If you or your college-aged teen was recently charged with rape in Minnesota, it is essential that you act quickly and contact an attorney who can help you build a viable defense. A rape conviction can have serious and long-term consequences, including jail time, dismissal from college and lifelong registration as a sex offender. FindLaw details a few sexual assault defenses that might apply in your case.

One of the most common defenses the courts hear in sexual assault cases is the defense of innocence. You may argue that you could not have committed the crime before you were elsewhere when the rape took place. For this defense to work, you must have an alibi. You may also claim the plaintiff misidentified you, which you can prove with DNA evidence.

Consent is another defense to rape. A key element in rape cases is showing that the sexual behavior occurred against the victim’s will. If you can show the victim consented to the act for which he or she accused you, rape does not exist. However, know that, unless you have a tape recording or written consent, proving consent is difficult, as it is your word against the plaintiff’s. In rape cases, the courts are more likely to sympathize with the victim.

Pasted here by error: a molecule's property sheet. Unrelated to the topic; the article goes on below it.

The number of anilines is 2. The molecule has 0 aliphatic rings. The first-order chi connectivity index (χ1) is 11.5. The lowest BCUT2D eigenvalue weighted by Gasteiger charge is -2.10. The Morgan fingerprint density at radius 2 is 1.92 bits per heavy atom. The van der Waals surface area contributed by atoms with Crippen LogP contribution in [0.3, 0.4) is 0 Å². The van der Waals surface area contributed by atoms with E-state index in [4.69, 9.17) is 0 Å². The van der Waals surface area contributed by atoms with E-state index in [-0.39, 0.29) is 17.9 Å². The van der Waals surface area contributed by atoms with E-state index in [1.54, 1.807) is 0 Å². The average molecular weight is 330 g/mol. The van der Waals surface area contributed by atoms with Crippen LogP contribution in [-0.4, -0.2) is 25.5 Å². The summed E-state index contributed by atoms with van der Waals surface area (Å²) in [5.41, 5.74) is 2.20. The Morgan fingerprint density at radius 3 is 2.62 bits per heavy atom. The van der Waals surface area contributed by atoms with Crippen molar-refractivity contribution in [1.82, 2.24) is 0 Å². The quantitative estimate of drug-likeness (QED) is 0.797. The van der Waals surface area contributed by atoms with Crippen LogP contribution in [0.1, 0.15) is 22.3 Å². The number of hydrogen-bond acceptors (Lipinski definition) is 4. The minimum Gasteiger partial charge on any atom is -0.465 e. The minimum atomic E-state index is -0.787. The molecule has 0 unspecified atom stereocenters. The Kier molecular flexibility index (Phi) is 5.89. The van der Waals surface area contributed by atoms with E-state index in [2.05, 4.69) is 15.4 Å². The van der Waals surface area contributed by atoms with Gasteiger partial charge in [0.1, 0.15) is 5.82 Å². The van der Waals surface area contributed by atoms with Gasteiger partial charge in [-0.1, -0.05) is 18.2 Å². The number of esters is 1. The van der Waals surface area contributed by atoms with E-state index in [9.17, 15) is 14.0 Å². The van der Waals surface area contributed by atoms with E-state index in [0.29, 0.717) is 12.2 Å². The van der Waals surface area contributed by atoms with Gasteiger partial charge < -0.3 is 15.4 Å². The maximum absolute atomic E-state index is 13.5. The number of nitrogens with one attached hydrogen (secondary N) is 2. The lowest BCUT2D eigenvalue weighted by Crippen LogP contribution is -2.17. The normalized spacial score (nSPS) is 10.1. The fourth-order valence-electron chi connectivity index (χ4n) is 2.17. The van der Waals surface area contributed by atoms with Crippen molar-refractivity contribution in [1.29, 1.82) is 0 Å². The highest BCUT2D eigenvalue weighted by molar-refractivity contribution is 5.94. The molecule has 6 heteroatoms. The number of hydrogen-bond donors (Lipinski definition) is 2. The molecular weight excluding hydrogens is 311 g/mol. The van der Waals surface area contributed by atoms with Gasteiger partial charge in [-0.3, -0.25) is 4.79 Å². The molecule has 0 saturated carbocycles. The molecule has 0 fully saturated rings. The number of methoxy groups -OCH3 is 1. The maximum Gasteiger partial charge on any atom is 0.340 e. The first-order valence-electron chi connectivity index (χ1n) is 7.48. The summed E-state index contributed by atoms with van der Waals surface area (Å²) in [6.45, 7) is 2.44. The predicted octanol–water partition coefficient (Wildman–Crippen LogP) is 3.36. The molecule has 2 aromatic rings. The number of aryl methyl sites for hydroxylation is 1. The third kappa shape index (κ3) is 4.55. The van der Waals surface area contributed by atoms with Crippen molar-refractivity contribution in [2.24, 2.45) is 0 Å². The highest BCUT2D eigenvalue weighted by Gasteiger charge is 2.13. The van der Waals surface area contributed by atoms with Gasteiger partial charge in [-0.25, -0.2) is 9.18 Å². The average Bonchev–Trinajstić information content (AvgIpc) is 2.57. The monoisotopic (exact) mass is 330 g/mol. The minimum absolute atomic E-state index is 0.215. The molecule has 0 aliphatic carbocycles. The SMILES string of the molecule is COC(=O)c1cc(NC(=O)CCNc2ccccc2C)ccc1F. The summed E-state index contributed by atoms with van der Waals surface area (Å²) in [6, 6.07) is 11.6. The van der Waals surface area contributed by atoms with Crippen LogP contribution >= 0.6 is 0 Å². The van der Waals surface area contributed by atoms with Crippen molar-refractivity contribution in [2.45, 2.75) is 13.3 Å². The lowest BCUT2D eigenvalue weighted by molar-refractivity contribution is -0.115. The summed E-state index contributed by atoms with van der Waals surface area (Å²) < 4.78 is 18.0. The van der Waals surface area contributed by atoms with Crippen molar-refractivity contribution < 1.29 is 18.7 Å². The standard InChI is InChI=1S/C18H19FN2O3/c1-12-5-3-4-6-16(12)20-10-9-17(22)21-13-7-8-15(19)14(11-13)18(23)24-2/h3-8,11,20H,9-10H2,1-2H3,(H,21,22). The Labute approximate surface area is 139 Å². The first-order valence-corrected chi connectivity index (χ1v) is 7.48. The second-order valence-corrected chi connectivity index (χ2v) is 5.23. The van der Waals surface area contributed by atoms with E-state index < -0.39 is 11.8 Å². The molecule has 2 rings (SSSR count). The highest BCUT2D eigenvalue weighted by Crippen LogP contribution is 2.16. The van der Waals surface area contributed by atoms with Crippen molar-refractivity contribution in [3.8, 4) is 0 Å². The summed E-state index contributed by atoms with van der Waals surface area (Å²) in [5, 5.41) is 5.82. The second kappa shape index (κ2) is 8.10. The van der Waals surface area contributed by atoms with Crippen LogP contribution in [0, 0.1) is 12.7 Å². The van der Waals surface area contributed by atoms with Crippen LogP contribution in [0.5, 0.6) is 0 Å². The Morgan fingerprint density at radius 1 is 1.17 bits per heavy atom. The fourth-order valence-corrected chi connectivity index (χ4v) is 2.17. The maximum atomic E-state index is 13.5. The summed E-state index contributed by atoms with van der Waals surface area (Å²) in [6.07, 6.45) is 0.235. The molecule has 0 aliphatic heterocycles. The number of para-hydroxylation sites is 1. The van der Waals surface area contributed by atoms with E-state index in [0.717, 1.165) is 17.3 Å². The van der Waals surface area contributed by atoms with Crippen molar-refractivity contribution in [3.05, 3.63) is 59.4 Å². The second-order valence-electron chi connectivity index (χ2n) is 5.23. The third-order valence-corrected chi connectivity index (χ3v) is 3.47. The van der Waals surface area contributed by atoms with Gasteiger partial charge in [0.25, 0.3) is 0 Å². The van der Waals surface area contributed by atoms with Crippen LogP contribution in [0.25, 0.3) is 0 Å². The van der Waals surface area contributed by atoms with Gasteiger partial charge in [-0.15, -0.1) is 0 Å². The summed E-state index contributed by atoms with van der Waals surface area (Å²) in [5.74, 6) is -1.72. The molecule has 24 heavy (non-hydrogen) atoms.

You may also plead insanity or mental incapacity. If you can obtain medical records that show you have a mental disorder that was present at the time of the crime, the courts may have no choice but to relieve you of criminal liability for your actions. The same is true if you can prove another person forced you to consume drugs or alcohol that rendered you intoxicated to the point you could not have understood the nature of your crime.

This article is for educational purposes only. You should not use it as legal advice.